MULLIGAN, Circuit Judge:
This appeal raises the question whether the district court properly dismissed before trial, on the basis of the act of state doctrine, the third antitrust claim of the plaintiffs-appellants' complaint seeking treble
Nelson Bunker Hunt filed a complaint on March 3, 1975 in the United States District Court for the Southern District of New York charging in the first three counts that the named defendants had unlawfully combined and conspired to the damage of the plaintiff in violation of section 1 of the Sherman Act, 15 U.S.C. § 1, and section 73 of the Wilson Tariff Act, 15 U.S.C. § 8. A fourth claim alleged damages arising from a breach of contract. The complaint was amended by stipulation on January 9, 1976 adding as plaintiffs W. Herbert Hunt and Lamar Hunt. Hereinafter the plaintiffs are referred to as "Hunt." The complaint on the basis of the antitrust claims alone seeks damages of not less that $125 million before trebling. Prior to filing its answers containing denials, affirmative defenses and counterclaims, certain of the defendants (Mobil Oil Corporation, Texaco, Inc., Standard Oil Company of California, The British Petroleum Company (B.P.), Exxon Corporation, Gulf Oil Corporation, Occidental Petroleum Corporation and Grace Petroleum Corporation) moved to dismiss the first, second and third claims for lack of subject matter jurisdiction and for failure to state claims upon which relief could be granted, pursuant to Rule 12(b)(1) and (6) of the Federal Rules of Civil Procedure. These defendants also moved to dismiss the breach of contract claim on grounds not relevant to this appeal. In an opinion, reported at 410 F.Supp. 10, filed on November 5, 1975, United States District Judge Edward Weinfeld denied the motion to dismiss the first and second antitrust claims but granted the motion to dismiss the third antitrust claim. The disposition of the breach of contract claim in covered in the trial court's opinion but is not here pertinent.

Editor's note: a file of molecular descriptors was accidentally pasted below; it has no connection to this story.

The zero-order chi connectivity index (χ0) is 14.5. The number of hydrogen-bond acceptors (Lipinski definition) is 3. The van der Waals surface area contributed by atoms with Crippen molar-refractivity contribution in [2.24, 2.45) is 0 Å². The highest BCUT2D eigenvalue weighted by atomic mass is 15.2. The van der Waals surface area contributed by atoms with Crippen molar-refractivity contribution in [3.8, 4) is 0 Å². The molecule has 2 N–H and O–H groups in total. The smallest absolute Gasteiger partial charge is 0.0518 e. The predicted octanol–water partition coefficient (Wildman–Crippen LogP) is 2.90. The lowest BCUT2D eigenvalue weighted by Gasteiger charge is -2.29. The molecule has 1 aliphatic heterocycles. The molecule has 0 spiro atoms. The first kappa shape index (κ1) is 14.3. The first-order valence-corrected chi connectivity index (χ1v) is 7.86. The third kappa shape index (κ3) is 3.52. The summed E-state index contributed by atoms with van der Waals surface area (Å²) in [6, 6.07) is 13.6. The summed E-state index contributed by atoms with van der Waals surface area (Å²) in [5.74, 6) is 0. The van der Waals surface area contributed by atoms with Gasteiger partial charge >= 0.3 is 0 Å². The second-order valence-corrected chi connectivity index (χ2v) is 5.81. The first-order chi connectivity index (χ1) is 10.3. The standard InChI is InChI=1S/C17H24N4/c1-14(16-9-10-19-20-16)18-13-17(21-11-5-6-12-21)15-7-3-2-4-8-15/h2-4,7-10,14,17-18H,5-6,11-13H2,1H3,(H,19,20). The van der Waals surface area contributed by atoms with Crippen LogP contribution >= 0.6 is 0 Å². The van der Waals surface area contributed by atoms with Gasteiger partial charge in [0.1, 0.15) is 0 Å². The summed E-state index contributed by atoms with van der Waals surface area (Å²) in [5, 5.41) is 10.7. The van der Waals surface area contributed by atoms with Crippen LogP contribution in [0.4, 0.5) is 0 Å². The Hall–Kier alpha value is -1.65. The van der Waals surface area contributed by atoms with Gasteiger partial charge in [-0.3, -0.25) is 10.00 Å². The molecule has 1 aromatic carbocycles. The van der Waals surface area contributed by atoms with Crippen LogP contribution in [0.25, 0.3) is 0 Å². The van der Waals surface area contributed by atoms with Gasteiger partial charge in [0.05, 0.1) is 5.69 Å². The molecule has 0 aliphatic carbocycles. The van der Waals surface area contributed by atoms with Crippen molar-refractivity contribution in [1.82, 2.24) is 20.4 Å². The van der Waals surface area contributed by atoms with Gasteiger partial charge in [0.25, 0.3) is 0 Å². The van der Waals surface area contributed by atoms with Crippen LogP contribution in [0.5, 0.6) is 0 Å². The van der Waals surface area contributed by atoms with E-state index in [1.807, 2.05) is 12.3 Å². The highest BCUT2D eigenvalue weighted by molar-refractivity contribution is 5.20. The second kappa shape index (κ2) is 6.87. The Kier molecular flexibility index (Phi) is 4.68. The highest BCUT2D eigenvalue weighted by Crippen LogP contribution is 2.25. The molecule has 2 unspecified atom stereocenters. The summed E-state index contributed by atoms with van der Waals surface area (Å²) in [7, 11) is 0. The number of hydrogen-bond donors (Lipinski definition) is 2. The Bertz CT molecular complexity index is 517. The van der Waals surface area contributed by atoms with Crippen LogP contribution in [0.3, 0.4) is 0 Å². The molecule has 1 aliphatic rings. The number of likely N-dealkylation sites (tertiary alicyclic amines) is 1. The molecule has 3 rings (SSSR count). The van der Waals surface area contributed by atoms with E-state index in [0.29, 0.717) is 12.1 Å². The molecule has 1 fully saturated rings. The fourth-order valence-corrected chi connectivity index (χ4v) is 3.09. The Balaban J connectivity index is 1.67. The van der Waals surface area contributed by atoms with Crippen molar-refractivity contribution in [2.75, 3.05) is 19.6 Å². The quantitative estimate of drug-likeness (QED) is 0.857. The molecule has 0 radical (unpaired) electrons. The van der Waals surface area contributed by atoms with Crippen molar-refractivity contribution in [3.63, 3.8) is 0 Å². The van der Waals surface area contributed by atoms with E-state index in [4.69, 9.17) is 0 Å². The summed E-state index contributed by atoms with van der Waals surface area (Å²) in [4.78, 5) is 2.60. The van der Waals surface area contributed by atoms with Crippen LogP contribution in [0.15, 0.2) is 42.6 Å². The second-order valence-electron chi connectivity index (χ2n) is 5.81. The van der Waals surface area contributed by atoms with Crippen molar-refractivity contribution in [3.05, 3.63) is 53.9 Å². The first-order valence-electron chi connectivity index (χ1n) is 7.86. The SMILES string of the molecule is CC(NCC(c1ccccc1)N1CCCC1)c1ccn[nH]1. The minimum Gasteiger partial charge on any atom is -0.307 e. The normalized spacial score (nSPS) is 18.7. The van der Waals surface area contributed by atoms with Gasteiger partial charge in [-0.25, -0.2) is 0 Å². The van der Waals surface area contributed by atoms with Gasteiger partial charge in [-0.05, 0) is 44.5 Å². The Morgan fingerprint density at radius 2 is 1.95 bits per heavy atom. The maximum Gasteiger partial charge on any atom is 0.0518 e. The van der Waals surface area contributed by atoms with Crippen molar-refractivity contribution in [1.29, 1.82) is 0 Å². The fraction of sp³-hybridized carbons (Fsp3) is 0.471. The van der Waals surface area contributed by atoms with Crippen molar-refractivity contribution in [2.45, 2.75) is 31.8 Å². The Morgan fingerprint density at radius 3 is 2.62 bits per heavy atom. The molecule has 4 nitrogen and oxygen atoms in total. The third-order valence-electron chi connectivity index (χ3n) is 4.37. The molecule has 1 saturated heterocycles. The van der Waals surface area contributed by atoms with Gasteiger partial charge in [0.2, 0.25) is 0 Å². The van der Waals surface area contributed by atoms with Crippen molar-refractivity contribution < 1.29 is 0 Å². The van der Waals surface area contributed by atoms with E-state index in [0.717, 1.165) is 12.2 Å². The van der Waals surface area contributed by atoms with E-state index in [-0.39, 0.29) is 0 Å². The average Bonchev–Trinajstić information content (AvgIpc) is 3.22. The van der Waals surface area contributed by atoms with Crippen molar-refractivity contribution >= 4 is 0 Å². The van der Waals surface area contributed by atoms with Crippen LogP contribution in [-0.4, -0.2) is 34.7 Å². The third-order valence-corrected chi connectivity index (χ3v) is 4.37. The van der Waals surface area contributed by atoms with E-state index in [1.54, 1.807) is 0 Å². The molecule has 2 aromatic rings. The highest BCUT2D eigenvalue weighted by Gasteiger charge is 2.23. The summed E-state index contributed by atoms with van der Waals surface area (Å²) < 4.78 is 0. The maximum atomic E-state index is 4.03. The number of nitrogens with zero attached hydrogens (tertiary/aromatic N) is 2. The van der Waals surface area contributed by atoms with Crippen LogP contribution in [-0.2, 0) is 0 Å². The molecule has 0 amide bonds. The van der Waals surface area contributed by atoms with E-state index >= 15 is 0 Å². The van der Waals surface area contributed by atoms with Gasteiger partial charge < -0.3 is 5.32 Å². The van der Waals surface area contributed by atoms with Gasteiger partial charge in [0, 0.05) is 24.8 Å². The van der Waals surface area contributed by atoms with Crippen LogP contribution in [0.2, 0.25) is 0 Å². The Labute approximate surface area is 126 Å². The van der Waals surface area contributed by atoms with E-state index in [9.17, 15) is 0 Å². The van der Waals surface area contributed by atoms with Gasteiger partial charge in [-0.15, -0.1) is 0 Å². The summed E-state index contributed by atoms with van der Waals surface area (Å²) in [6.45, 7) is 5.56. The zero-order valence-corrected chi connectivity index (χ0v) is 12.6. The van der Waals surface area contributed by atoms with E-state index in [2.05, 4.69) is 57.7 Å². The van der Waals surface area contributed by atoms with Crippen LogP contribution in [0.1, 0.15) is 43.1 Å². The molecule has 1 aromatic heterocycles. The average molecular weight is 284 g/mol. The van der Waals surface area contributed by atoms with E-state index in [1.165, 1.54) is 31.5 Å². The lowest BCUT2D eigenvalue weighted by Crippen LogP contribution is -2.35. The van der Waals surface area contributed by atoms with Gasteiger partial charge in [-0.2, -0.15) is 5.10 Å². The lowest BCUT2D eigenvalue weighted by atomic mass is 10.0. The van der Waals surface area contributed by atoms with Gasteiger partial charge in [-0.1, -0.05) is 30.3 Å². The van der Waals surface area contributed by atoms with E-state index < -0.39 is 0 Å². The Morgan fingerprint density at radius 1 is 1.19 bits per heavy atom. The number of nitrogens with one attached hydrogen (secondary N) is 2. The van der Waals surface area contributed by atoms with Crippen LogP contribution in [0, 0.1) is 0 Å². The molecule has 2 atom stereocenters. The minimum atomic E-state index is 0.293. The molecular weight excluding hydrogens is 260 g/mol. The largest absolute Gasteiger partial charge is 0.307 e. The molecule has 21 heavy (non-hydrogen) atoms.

Thereafter, on January 22, 1976, Judge Weinfeld granted Hunt's motion for a final judgment dismissing the third claim as to all the defendants pursuant to Fed.R.Civ.P. 54(b) upon the express condition that the appeal be prosecuted with dispatch. A final judgment dismissing the third claim as to all defendants was entered on February 4, 1975, thus permitting this otherwise interlocutory appeal by Hunt.
In granting the Rule 54(b) motion, Judge Weinfeld stated, inter alia, that if the motion were denied, and thereafter on appeal from any judgment entered with respect to the first two claims the dismissal of the third claim was reversed, a duplicative lengthy trial would be required creating additional but unnecessary expense to the parties. He further found that this appeal would not delay the prospective trial nor would it interfere with the discovery process. We agree that on these grounds the motion was properly decided. Therefore, we reject the defendants' argument that this determination constituted an abuse of discretion and consequently proceed to the merits of the appeal.